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I have a base class that has a method that creates an instance of a subclass that is called the same as the input string.

This worked before by putting the subclasses and the base class in the same file, and doing something like globals()[name].

Now, however, I've split up the subclasses into other files. They each have an import base statement at the top, so I can't just simply import the subclasses in my base class or there'll be a chain of circular importing.

Is there any workaround for this?

In base.py:

from basefactory import BaseFactory
class Base:
    def __init__(self, arg1, arg2):
    def resolve(self, element):
        className = typing.getClassName(element)
        return BaseFactory.getInstance(className, element, self)

In basefactory.py:

from file1 import *
from file2 import *
class BaseFactory:
    def getInstance(name, arg1, arg2):
       subclass = globals()[name]
       return subclass(arg1, arg2)

In file1.py:

from base import Base

class subclass1(Base):
    def foo(self):
        return self.arg1
share|improve this question
Is resolve() just for determining the class type, and returning a new instance of itself? –  Adam Nov 30 '11 at 11:14
It returns an instance of a subclass of Base. –  Jiawei Li Nov 30 '11 at 11:22
What about moving resolve into the factory class, which is responsible for returning the correct instance? –  Adam Nov 30 '11 at 11:25

3 Answers 3

up vote 2 down vote accepted

You can move the import statement that is failing to the method that creates the subclass object.

share|improve this answer
While this works, what is the performance impact of this? Wouldn't re-importing 60 subclasses every time the method is called (it's done recursively a lot) be expensive? –  Jiawei Li Nov 30 '11 at 9:59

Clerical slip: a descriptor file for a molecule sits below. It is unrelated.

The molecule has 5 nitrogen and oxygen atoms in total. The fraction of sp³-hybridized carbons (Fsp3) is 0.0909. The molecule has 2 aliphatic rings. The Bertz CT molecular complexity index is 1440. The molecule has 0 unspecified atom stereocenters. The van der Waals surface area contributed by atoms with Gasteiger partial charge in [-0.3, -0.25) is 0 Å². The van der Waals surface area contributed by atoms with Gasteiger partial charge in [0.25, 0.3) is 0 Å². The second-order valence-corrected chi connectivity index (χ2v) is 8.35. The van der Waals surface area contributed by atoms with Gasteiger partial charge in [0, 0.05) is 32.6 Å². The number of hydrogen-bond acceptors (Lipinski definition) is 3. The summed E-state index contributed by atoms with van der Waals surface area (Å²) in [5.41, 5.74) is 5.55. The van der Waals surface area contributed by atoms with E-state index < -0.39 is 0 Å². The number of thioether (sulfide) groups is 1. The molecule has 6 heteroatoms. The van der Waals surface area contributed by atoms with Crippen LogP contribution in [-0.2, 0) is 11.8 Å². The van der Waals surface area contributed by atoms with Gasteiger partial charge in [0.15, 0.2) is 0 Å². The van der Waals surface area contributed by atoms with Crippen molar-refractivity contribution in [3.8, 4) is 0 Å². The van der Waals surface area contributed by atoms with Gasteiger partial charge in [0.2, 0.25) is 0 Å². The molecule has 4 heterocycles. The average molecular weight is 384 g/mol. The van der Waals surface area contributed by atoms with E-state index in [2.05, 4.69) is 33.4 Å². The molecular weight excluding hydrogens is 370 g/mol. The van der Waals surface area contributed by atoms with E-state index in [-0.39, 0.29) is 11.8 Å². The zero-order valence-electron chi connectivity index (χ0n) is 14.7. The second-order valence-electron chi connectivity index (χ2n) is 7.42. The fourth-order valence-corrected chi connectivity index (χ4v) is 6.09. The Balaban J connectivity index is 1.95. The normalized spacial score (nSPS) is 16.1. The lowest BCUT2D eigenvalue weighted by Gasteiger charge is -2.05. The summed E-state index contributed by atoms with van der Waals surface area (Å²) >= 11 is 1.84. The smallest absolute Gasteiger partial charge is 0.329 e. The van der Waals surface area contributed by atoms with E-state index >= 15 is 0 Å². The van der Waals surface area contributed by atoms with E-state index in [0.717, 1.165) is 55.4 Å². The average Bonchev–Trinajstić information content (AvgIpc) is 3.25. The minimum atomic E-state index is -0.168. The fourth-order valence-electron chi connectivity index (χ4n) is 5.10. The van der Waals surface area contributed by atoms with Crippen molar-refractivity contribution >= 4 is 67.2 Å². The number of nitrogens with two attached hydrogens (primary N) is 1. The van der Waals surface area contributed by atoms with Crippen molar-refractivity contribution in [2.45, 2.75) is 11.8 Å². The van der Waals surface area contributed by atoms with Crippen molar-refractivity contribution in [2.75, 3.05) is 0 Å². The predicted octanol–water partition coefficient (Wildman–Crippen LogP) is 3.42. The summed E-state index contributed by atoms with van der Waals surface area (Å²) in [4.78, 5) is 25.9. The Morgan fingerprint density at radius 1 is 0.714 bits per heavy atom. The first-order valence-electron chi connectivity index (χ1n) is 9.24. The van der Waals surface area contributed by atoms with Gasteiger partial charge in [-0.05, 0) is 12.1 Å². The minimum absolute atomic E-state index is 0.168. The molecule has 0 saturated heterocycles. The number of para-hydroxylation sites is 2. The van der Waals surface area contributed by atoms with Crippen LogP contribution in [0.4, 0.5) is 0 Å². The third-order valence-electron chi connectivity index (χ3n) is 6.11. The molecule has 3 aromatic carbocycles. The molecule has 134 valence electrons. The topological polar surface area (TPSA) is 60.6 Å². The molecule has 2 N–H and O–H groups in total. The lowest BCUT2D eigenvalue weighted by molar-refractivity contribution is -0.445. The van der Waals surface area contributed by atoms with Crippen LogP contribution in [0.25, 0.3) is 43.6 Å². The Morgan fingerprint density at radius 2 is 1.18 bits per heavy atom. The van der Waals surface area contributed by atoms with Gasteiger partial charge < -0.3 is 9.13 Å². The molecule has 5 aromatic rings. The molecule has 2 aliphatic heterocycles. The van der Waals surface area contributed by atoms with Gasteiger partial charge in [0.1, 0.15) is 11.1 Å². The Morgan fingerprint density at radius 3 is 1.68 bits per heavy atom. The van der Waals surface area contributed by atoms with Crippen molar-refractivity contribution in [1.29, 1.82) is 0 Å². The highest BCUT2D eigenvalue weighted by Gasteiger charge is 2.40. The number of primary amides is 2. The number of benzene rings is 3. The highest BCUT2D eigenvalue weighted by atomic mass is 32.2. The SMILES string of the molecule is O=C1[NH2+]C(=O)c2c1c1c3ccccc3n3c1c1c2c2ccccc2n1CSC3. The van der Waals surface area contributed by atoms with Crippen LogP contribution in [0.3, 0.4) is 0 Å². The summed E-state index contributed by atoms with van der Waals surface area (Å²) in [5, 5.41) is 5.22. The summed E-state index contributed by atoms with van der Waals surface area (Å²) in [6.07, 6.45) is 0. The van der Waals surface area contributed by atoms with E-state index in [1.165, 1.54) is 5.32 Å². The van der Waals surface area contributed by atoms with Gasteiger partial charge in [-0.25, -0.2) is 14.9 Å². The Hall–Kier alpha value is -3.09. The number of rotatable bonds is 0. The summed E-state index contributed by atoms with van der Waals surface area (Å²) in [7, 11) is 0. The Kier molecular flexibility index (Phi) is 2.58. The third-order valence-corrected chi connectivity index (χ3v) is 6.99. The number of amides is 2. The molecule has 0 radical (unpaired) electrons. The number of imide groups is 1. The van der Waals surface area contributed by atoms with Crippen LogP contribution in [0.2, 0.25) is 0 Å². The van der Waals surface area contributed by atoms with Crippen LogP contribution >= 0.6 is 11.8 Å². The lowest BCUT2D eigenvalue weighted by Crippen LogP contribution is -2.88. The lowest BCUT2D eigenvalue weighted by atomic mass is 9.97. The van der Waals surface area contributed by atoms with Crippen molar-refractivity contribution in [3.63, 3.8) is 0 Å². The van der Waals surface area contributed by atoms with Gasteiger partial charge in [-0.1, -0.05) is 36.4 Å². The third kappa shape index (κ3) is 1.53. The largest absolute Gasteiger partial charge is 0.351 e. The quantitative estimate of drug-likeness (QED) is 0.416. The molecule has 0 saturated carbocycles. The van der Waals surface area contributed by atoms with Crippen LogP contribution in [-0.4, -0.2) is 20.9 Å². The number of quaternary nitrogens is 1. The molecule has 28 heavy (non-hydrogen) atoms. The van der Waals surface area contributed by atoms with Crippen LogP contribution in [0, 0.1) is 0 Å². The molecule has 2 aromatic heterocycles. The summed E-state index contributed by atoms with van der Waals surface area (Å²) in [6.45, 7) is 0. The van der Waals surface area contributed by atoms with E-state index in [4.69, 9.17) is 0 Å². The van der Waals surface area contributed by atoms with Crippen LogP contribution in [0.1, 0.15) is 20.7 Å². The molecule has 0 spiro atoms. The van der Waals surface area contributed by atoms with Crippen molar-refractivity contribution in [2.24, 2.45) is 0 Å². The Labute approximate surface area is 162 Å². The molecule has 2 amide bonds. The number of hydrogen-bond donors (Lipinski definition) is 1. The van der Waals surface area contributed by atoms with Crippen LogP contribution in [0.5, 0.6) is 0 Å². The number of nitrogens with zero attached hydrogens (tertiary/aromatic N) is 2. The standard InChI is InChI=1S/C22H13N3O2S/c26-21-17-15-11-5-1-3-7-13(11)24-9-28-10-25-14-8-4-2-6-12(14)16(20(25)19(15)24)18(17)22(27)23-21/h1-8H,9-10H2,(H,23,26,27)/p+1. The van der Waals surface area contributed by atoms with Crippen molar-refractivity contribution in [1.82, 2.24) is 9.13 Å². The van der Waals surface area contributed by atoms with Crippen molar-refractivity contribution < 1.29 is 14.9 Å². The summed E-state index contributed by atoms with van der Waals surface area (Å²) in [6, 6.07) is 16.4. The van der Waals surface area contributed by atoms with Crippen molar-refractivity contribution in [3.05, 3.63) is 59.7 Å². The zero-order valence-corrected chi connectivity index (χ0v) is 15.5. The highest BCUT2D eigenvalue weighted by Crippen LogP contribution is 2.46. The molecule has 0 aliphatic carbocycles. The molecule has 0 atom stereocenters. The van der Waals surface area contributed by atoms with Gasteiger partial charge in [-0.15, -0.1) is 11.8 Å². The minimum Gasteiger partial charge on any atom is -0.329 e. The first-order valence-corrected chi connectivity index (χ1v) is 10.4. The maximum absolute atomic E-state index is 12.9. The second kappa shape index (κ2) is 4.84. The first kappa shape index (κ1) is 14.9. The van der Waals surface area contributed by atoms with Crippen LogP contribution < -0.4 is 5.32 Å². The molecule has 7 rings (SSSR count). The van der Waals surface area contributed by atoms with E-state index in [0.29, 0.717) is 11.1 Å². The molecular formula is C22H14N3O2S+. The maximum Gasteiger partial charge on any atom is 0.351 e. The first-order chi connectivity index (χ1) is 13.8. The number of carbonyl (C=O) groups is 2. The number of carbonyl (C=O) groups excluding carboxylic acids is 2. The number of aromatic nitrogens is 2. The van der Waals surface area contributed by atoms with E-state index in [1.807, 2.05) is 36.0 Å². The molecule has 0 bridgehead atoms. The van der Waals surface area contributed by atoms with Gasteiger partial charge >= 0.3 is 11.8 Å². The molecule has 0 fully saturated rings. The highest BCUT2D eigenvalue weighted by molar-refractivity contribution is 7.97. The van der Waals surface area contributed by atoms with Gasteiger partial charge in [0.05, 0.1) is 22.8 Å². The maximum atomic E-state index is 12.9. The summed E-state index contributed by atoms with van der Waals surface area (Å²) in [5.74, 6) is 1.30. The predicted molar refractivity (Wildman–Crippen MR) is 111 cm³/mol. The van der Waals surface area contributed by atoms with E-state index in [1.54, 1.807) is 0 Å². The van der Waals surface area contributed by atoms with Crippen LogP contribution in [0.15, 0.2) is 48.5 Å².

Imported modules are cached in sys.modules, so I wouldn't expect any significant impact. –  jcollado Nov 30 '11 at 10:01
Also, I have to do something along the lines of from package.filename import * for each file. In the future, I would have to remember to add more imports every time I add a new file. Is there a more compact syntax for importing all members of all modules of a package? –  Jiawei Li Nov 30 '11 at 10:07
You can do "import package", and then reference objects as package.filename.member1, package.filename2.member2, etc. –  Adam Nov 30 '11 at 10:09
Since my subclass instance creator is automatic (based on strings), I don't know in which file the subclass is in. –  Jiawei Li Nov 30 '11 at 10:24

From what I'm understanding, you have:

  1. A base class
  2. A series of derived classes from the base class
  3. A factory method in the base class that instantiates the correct type of derived class
  4. The derived classes have been split into files, and they depend on the base class, but the factory method in the base class depends on the derived classes

One solution would be to create a separate function / class for the factory method, and put it in a separate file from the base class. This file could import all the files for the base class and derived classes without the circular reference.

For example:

# base.py: